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I want to build robot with 2 DC motors to move like a tank. So I need 2 H-bridges (one per motor) to be able reverse the rotation.

I used https://www.pololu.com/product/1117 motors rated for stall 0.8A at 6V, and rated to 3-12V. I also used some H-bridges rated 2A+ and 7.6V LiOn battery, but eventually I burned 3 H-bridges :(

On the last I was able to make some measurment and it showed -30..30V spikes (on DSO138 osciloscope) and sometime about 1.6A (at common mutlimeter - slow).

So I decided to build more robust H-bridge (to not burn at all) and make measurement on that. something like BJH H-bridge going in reverse but not forward, LL transistor overheating with transistors rated 10A, 100V ( TIP142, TIP147 ).

But I found in datasheet, that for Resistive load Turn-on time is 0.9us while Turn-off time is 4us - this lead me to conclusion, that when swithing eg. left side top/down it would shortcut the rails for 4 - 0.9 = 3.1us

Is that right conclusion? Is that a real problem? And if it can be corrected/used, what is good PWM speed to drive it effectively?

Thank for your help

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  • \$\begingroup\$ Make sure you have free-wheeling diodes in place, and consider introducing a dead time period in your control signals. \$\endgroup\$ – JimmyB Feb 27 '17 at 12:29
  • \$\begingroup\$ I have 4 free-wheling diodes there (both sides of motor one to +, other to - in closed direction to drain over voltage) and small capacitors in paralel (to hit before the diodes start to open). I am not sure, what is the best way to introduce dead time period - I considered to manipulate all 4 transistors with AVR (over optocouplers) directly and put it in the program somehow, but it can be error prone, when interrupts hits (like from communication, measurements and so) \$\endgroup\$ – gilhad Feb 27 '17 at 12:32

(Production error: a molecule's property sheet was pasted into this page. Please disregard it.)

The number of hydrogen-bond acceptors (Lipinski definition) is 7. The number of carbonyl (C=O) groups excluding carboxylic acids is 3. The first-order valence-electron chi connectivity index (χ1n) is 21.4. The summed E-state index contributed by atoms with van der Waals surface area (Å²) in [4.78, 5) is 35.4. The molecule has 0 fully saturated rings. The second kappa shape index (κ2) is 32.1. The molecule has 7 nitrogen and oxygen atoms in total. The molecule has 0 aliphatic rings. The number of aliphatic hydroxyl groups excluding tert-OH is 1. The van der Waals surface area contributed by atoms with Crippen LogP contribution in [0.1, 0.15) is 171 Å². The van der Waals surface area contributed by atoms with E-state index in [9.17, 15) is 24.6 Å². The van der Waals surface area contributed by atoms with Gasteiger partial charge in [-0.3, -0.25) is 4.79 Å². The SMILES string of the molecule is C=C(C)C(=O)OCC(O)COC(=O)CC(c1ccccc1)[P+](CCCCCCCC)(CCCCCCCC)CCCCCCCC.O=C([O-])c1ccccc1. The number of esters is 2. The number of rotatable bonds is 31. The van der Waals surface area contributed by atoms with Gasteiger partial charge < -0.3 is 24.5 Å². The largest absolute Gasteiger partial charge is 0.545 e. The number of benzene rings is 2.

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    \$\begingroup\$ You must have a dead time between the two states! \$\endgroup\$ – winny Feb 27 '17 at 12:35
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Is that right conclusion? Is that a real problem? And if it can be corrected/used, what is good PWM speed to drive it effectively?

Yes this can be a real problem and one solution is this: -

enter image description here

The RC keeps OUT1 and OUT2 from being on at the same time. Make RC equal to a few microseconds to avoid the "clash". See also this stack exchange Q and A.

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  • \$\begingroup\$ please note (for OP) : this is a common hardware deadtime generation scheme BUT you must ensure your modulation depth is such that a minimum pulsewidth is still created. Failure todo so can & does result in failed freewheel diodes due to recovery time clashes \$\endgroup\$ – JonRB Feb 27 '17 at 13:36
  • \$\begingroup\$ @JonRB Thanks, I will take it to calculations too (Also it is part of "what is good PWM speed to drive it effectively" part of my question) \$\endgroup\$ – gilhad Feb 27 '17 at 13:55
  • \$\begingroup\$ @andy-aka: Thanks, It is probabely what I need. I think about adding another AND gate on each OUTx to be able to close both transistors (for free-wheeling) - or would be better use 5. Darlngton on Power Line (as Enable)? (But this would take another voltage from the motor) \$\endgroup\$ – gilhad Feb 27 '17 at 14:02
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Is that a real problem?

You may want to consider dead time management. Or shoot through is possible.

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  • \$\begingroup\$ You've been downvoted. This answer doesn't provide any useful information, it just introduces some technical terms that the OP probably isn't familiar with. I've noticed that, recently, you posted a lot of answers to many questions; most of them have very few votes or none. That should tell you that you need to put more effort in your answers, otherwise it's just noise.. and people will just continue to downvote your answers or at best ignore them. The quality of your answers is, IMHO, way more important than the quantity.. \$\endgroup\$ – m.Alin Feb 27 '17 at 14:56

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